The 2011 law also called for a redesign of the traditional union step system, under which teachers earn more pay the longer they stay in the district or when they get more education, such as a masters degree.

Just as the California unions argued, Meredith said Indiana teachers need more protections so that effective, experienced teachers aren’t unfairly fired just to save money or for even more unjust reasons.

“We need some sort of process to protect veteran teachers from being fired because someone just graduated from college and is related to someone and they need a job,” she said. “That used to happen all the time.”

But it doesn’t happen anymore, Bess said, and he argued it isn’t likely to, in part because the 2011 law makes hiring and firing heavily dependent on teacher performance. It would not be easy, he said, for principals to rig evaluations in order to unjustly fire teachers just to make room for others different that they prefer.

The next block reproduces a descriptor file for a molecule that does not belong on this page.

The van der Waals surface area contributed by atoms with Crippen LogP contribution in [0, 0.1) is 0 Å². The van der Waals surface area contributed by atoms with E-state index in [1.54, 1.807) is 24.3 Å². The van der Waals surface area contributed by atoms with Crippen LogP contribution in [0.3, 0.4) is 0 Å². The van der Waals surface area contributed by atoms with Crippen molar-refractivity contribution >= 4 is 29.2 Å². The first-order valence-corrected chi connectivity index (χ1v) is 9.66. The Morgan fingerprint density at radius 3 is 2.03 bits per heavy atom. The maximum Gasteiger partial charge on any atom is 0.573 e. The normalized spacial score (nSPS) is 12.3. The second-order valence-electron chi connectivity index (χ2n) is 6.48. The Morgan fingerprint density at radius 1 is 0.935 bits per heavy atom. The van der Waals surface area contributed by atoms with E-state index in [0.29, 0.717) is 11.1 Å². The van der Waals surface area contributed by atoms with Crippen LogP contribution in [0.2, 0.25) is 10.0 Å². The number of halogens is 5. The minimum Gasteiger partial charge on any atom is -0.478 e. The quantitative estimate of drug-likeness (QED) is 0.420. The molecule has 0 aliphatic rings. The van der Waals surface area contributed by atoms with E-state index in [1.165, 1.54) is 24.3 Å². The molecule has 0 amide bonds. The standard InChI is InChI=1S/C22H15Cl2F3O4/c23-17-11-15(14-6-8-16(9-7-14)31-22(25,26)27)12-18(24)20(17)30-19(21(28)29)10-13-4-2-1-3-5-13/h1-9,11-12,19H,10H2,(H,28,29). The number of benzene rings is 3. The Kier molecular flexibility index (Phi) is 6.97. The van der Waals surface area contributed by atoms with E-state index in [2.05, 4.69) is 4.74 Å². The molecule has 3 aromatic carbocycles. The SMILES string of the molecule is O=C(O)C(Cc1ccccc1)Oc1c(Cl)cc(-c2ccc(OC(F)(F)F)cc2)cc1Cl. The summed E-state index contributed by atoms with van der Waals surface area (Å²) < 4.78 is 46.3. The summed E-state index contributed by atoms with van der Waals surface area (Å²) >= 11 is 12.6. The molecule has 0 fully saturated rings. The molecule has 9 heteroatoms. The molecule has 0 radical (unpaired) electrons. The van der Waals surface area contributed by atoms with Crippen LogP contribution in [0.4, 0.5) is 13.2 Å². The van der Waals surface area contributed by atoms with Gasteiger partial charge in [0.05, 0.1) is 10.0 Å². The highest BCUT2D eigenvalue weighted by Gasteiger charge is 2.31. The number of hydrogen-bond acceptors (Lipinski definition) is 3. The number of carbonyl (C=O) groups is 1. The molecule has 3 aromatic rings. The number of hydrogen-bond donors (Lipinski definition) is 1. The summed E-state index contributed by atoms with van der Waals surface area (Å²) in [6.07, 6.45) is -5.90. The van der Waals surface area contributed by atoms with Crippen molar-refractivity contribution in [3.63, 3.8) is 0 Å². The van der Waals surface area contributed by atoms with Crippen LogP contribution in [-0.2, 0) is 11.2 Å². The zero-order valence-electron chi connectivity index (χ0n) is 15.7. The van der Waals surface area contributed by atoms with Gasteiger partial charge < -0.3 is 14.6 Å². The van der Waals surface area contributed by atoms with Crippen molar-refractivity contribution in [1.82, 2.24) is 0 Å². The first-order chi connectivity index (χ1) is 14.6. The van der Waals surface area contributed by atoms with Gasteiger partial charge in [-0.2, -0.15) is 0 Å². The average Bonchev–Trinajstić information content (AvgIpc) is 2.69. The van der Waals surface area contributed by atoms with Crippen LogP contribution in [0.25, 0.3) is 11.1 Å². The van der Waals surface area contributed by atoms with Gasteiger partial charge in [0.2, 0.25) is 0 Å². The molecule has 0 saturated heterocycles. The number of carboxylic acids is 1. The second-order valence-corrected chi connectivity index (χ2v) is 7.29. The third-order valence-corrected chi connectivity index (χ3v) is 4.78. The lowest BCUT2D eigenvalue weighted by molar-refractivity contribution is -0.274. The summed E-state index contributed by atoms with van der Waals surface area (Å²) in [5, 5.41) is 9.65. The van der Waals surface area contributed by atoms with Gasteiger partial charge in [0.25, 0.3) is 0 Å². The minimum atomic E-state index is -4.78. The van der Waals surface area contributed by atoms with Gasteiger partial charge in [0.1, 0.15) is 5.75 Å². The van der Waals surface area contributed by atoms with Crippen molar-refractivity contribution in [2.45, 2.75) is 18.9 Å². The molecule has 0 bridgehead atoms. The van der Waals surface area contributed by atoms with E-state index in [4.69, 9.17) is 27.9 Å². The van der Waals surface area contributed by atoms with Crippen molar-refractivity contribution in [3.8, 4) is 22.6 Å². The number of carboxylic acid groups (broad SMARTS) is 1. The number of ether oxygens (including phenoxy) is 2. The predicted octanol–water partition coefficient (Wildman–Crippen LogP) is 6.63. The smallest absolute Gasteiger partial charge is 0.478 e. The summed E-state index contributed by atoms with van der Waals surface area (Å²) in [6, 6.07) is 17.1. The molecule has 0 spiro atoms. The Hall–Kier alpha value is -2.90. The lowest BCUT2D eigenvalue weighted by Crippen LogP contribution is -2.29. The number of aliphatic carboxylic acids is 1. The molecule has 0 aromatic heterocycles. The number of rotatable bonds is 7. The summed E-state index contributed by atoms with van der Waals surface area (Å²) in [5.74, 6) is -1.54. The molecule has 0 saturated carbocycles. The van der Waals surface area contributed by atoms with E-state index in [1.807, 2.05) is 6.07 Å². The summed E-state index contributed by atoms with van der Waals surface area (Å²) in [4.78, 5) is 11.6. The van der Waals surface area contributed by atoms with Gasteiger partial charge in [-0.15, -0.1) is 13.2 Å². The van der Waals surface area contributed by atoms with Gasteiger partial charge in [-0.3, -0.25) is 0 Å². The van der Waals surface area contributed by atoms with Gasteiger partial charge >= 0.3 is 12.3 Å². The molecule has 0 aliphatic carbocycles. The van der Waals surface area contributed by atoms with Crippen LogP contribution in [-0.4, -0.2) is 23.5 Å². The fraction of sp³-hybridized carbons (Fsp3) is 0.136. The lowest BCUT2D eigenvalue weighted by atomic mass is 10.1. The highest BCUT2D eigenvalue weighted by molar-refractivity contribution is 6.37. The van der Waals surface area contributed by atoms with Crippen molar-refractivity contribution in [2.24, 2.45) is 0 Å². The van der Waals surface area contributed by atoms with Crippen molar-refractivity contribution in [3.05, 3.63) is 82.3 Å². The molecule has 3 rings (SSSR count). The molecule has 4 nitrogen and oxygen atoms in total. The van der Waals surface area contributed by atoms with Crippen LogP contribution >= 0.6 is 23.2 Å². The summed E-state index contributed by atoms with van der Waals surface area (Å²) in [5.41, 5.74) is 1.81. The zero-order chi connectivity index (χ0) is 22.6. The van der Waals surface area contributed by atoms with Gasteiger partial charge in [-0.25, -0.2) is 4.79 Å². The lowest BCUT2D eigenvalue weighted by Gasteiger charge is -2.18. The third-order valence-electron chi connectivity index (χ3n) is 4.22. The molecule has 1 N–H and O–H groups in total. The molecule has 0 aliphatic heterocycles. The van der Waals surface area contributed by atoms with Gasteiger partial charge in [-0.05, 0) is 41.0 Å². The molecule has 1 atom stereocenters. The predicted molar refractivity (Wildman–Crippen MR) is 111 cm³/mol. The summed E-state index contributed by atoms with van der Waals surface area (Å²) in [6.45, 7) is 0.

“I think that would be a pretty small occurrence for a superintendent or principal to direct teacher evaluation for the purpose of, say, trying to hire a relative, especially if a teacher had consistent evaluations as effective,” Bess said. “I don’t see that happening.”

Meredith said she also fears new evaluation and bargaining laws could lead to lower pay for teachers, as ISTA has seen many districts propose pay raises that are paid as one-time bonuses that are connected to performance or depend on teachers taking on extra duties.

“Base pay could remain very low,” she said. “If we don’t see change in legislation it may become hard for schools to get teachers because they won’t be able to pay them very much.”